For several years now the president has told us he believes in a “balanced approach” to reduce the debt and deficit. When he had to be specific he suggested $2.5 in spending cuts for every $1 in new tax revenue. Considering that in the fiscal-cliff deal he got roughly $630 billion in new tax revenue, that means that to keep his promise the president must now cut some $1.5 trillion. These cuts should, of course, come on top of the implementation of sequestration which was one of the conditions for raising the debt ceiling last time around.
Now, we can debate whether or not using the need to raise the debt ceiling as leverage is the right way to go about getting the president to deliver on his promise. I have some sympathy for the arguments made by Reihan Salam and Philip Klein that it is not an ideal option and should be avoided. Besides, defaulting should not be on the table, making the leverage of the debt-ceiling fight relatively small anyway.
But as Yuval Levin rightly notes this morning, raising the debt ceiling without a gesture to improve our long-term debt problem may not be an option. Earlier this week, Fitch warned the U.S. government that while it wants the debt ceiling to be raised, it also wants the government to come up with a credible medium-term deficit-reduction plan. Without it, the agency could downgrade the U.S. credit rating by the end of this year.
My concern right now is that the way Republicans are handling the debt ceiling—and every short-term crisis—may end up being a distraction from achieving what should be their long-term goal of putting the country on a sustainable path. Here is why: Ultimately, the government will need to raise the debt ceiling. In fact, if we don’t reform entitlement spending growth we will need to raise it again many times. There is no other option. Without changes, spending as a share of GDP is projected to almost double over the next 30 years (from 23 percent today to 40 percent in 2045). The gap between revenue and spending will grow considerably, causing the public debt to grow from 70 percent of GDP today to about 250 percent by 2045. So in a sense this fight over raising the debt ceiling is merely symbolic if Republicans’ greatest demand is nickel-and-dime discretionary spending cuts. Don’t get me wrong, I am all in favor of fighting for any spending cuts. But the real fight is about addressing our long-term problems, which will require significant reform to the drivers of both our spending and debt: Medicare, Social Security, Medicaid, and the new health-care entitlement.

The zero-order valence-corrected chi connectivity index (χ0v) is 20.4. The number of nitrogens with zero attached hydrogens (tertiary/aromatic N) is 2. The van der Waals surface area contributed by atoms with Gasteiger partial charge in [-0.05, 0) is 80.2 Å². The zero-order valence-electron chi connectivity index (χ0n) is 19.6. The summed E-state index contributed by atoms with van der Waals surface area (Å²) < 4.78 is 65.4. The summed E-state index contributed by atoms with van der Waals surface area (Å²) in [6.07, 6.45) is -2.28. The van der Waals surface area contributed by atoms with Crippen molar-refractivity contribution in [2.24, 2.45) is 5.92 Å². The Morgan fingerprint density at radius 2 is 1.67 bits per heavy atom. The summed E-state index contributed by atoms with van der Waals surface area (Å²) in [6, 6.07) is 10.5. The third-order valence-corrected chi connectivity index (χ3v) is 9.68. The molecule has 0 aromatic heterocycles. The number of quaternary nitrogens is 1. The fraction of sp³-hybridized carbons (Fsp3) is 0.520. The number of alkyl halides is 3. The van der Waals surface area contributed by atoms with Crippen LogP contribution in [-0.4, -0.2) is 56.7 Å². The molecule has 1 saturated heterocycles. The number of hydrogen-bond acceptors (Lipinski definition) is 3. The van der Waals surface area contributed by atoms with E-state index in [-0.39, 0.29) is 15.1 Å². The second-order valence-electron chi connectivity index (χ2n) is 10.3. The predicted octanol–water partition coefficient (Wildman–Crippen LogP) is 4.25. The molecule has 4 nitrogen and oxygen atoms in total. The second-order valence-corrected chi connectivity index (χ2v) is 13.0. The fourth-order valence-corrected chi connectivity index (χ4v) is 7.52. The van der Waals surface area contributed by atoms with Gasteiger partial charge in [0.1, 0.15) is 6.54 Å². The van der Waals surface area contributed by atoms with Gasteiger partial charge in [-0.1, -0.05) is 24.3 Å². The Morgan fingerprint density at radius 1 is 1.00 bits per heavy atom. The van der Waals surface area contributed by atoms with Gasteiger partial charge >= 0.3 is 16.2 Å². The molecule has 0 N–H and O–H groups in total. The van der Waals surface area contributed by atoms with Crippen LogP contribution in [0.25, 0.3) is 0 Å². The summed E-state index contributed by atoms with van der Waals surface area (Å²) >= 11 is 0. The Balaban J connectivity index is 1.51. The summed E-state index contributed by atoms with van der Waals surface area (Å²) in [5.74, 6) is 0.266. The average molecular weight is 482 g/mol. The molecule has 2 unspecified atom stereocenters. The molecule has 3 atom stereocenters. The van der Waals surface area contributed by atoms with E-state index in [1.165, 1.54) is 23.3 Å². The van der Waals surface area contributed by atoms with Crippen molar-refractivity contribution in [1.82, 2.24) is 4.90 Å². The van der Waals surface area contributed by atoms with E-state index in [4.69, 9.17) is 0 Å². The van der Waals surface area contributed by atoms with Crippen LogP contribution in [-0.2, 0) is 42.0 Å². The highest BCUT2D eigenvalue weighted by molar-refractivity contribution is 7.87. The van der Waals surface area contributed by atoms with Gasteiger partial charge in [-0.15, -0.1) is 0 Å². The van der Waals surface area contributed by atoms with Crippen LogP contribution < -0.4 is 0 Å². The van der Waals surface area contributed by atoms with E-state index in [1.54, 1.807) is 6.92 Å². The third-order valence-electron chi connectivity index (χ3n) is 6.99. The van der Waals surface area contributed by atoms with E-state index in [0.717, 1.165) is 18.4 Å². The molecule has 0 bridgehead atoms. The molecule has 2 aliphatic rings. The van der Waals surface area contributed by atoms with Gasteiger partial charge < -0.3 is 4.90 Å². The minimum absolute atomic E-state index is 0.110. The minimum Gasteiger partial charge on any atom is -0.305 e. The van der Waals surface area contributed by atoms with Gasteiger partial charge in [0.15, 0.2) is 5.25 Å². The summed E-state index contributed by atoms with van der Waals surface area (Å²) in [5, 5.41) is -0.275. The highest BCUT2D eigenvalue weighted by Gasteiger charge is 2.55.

Unfortunately, unless I am missing something, I do not see lawmakers fighting that long-term battle at the same time as they are expending lots of energy trying to avoid sequestration cuts.